“Hiring dilutes your culture unless, along with resumes and skill sets, you look at a candidate’s personal alignment with your company’s core values,” Meghan Biro begins. “What’s challenging is preserving and scaling your company culture as your business grows, as more people join the team and it becomes more successful.” Biro explores six ways to properly scale company culture alongside revenue:
- Never deviate from your mission. Biro provides the example of Netflix: they still use the same “culture” slide deck as they did in 2009. Stick to your values, and make sure they are front and center in everything from team meetings to company outings.
- Don’t neglect cultural fit during the hiring process. “Bringing a mismatched candidate on board can disrupt the entire ecosystem of your company, becoming a costly mistake,” Biro explains. “The job interview process should be less a sales pitch than a search for alignment between the company and a candidate.”
- Stick with a strong onboarding process. In the early days of a start-up, even the C-suite will be heavily involved in the onboarding process. As businesses expand, this duty becomes delegated to HR – but it’s important that leadership maintain an active role as new hires acclimate.
- Make sure your people own the culture. Facebook is a great example of what happens when all employees are encouraged to own the company culture. “Owning it” is so ingrained in new employee recruiting and onboarding that Facebook has scaled the start-up feel to a workforce of 10,000.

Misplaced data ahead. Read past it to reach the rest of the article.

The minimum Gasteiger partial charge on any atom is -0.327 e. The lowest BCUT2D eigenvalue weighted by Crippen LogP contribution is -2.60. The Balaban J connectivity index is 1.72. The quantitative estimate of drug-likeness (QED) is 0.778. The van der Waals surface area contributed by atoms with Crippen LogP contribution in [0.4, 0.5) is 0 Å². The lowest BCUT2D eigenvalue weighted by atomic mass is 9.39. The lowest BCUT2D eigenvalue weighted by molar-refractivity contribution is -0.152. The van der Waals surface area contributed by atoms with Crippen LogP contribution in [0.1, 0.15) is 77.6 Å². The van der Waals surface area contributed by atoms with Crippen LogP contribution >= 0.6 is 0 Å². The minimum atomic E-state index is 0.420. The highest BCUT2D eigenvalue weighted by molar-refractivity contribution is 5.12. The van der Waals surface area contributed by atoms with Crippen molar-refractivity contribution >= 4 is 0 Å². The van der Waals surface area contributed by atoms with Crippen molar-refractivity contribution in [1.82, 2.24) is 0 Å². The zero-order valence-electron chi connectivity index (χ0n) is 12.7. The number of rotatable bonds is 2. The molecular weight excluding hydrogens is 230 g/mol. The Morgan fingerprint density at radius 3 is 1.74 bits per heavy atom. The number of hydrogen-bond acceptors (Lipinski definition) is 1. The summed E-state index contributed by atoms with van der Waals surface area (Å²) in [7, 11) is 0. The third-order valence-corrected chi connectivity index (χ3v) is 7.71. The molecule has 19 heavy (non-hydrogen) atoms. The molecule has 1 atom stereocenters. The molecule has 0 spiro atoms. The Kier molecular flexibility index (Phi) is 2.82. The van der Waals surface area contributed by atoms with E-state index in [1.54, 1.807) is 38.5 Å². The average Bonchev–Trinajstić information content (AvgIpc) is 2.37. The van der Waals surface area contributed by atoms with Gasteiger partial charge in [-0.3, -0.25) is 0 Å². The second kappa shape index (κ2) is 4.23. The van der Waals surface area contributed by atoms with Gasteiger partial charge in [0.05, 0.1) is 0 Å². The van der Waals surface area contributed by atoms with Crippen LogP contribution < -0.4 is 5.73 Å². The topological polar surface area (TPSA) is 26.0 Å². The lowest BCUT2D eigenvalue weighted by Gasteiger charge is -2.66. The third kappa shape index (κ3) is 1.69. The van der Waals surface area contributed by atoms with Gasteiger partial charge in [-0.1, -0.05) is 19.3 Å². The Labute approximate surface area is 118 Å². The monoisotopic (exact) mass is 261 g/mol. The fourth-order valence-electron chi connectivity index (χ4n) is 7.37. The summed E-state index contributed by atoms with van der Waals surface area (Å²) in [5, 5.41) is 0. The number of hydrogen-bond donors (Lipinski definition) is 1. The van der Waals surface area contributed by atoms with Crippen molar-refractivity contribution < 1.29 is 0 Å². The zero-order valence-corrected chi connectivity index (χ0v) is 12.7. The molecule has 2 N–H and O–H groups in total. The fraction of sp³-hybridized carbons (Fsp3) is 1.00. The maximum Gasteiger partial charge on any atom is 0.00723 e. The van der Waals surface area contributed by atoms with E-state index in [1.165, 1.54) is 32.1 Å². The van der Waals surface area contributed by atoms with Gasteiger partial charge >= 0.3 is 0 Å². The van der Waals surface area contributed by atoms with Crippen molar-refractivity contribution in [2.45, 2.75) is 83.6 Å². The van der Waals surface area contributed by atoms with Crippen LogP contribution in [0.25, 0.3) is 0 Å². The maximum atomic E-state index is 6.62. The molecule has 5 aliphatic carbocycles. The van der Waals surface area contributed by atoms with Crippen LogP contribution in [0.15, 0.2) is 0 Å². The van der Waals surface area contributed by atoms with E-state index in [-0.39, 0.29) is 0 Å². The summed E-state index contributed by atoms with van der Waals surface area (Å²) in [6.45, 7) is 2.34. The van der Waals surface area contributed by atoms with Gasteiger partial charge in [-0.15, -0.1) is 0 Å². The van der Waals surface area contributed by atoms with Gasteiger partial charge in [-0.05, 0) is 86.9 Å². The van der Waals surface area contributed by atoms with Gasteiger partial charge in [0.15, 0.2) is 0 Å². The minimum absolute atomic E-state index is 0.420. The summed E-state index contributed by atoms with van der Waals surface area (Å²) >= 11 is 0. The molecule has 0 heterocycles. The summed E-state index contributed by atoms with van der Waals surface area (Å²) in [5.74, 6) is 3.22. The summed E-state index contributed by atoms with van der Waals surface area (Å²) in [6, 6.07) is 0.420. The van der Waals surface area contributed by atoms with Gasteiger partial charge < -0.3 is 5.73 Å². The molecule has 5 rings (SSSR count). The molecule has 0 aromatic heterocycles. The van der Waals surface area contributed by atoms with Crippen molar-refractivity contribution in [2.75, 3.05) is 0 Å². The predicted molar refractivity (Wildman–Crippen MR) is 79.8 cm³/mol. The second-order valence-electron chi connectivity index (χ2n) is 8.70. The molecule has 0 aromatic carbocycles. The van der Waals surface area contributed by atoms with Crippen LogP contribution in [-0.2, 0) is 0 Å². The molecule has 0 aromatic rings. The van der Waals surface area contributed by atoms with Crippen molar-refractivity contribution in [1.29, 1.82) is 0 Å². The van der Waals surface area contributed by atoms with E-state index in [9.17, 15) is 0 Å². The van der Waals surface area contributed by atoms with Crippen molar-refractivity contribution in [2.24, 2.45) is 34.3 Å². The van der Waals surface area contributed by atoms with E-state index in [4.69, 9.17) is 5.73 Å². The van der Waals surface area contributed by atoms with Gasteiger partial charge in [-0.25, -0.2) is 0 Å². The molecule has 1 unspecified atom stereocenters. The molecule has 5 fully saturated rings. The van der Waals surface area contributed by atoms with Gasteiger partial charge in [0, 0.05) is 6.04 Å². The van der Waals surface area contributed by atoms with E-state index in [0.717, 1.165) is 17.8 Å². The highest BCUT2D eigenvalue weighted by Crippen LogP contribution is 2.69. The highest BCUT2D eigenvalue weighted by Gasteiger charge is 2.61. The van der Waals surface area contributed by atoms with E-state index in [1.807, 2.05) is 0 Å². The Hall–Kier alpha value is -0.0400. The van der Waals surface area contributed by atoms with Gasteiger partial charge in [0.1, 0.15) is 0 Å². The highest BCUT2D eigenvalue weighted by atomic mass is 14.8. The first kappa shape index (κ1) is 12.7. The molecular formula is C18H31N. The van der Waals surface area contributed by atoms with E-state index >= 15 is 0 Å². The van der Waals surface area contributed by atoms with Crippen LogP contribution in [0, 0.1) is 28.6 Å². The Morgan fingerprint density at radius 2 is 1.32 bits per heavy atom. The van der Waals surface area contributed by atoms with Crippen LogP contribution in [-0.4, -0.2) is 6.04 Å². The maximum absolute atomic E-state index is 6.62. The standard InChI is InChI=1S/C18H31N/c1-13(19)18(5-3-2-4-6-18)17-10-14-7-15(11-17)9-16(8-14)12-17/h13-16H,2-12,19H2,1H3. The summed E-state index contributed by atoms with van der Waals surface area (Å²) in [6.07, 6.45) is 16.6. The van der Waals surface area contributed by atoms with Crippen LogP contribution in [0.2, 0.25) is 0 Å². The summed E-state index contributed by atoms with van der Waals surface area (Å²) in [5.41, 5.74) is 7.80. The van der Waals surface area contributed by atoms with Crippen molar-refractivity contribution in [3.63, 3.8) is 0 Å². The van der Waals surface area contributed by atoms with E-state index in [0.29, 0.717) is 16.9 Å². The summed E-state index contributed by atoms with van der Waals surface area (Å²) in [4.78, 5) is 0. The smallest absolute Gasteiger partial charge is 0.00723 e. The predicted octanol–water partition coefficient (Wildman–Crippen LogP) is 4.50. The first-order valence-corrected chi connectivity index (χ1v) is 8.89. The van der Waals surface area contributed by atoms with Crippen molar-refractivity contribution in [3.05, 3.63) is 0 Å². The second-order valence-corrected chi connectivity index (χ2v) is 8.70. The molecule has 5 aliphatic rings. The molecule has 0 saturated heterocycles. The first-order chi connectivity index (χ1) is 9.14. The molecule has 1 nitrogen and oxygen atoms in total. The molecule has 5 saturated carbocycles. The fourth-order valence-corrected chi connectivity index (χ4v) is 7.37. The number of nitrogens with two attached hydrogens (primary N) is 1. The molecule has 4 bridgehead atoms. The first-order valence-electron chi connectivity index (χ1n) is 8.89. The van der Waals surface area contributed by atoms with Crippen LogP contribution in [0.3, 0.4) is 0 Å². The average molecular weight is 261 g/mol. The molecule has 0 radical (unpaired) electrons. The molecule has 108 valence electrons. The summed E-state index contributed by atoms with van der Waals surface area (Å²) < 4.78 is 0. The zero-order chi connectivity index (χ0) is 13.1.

- Look for long-time employees to preach the culture. Early employees have an insight that newer employees do not: they remember what it was like “at the beginning.” These employees will be critical to keeping your culture stable as it expands.
- Identify the gaps, but fill them carefully. “It’s not just about hiring someone with a dazzling skill set,” Doug Bewsher of Leadspace explains, “You must be clear about who you are as an organization and what you’re trying to do, so that you can find people who align with your goals.”
Maintaining a unique, quirky, innovative start-up culture is one of an organization’s most difficult tasks as it reaches scale. Many leaders assume that larger numbers of employees inevitably require bureaucracy, but this is not necessarily the case. Encouraging employees to “own the culture” only works if they are trusted to fulfill their other duties. The over-supervision that tends to accompany bureaucracy will stifle the self-starters who should act as cultural linchpins. That’s what Facebook does so well: they trust their employees to do what is in the best interest of the company, and the culture thrives as a result – encouraging more self-starters to apply. It’s a virtuous cycle.